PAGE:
That erudite Cantab, Bishop Burnett, preaching before Charles II., being much warmed with his subject, uttered some religious truth with great vehemence, and, at the same time, striking his fist on the desk with great violence, cried out," Who dare deny this?"-" Faith," said the king, in a tone more piano than that of the orator, nobody that is within the reach of that fist of your's."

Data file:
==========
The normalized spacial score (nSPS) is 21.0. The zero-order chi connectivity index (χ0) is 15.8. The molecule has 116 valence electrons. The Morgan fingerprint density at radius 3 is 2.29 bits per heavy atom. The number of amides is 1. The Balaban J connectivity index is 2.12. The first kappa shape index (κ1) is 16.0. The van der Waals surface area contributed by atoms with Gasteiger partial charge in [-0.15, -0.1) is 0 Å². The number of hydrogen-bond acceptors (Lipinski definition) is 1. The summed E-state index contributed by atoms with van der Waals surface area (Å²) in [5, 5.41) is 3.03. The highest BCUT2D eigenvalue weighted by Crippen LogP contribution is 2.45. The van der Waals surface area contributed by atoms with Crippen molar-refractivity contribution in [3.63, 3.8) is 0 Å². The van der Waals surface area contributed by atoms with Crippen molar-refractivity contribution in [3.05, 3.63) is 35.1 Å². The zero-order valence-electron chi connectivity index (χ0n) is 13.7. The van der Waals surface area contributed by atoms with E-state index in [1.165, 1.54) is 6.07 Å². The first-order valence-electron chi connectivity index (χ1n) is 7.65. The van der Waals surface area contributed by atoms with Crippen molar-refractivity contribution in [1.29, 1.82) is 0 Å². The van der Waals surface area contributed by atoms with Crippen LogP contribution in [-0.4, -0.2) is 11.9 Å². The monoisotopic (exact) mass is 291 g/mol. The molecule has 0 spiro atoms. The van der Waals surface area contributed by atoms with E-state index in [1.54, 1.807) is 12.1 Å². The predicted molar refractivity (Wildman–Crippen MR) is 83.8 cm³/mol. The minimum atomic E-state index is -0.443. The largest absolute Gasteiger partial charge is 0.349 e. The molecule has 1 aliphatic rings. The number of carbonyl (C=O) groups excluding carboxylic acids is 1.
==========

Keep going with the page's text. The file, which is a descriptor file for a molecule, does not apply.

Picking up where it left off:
The men of Maudlin College, Cambridge, had been long celebrated for their wineless lives, and a bowl of BISHOP or milk-punch, or a copus of AUDIT ale, would have been, to their vous-less heads, both a bane and antidote like Dr. Johnson, they would sip their TEA, even to the sixteenth cup. At length, one of the society resolved to root out this spirit-less propensity, and redeem the credit of his college; and he endeavoured to effect this reform extraordinary in the following extraordinary manner;—having invited to his rooms ten or twelve of the most inveterate tea-discussers, he took a bottle and a half of wine from a sideboard, and then, placing himself with his back against the door, he flourished the poker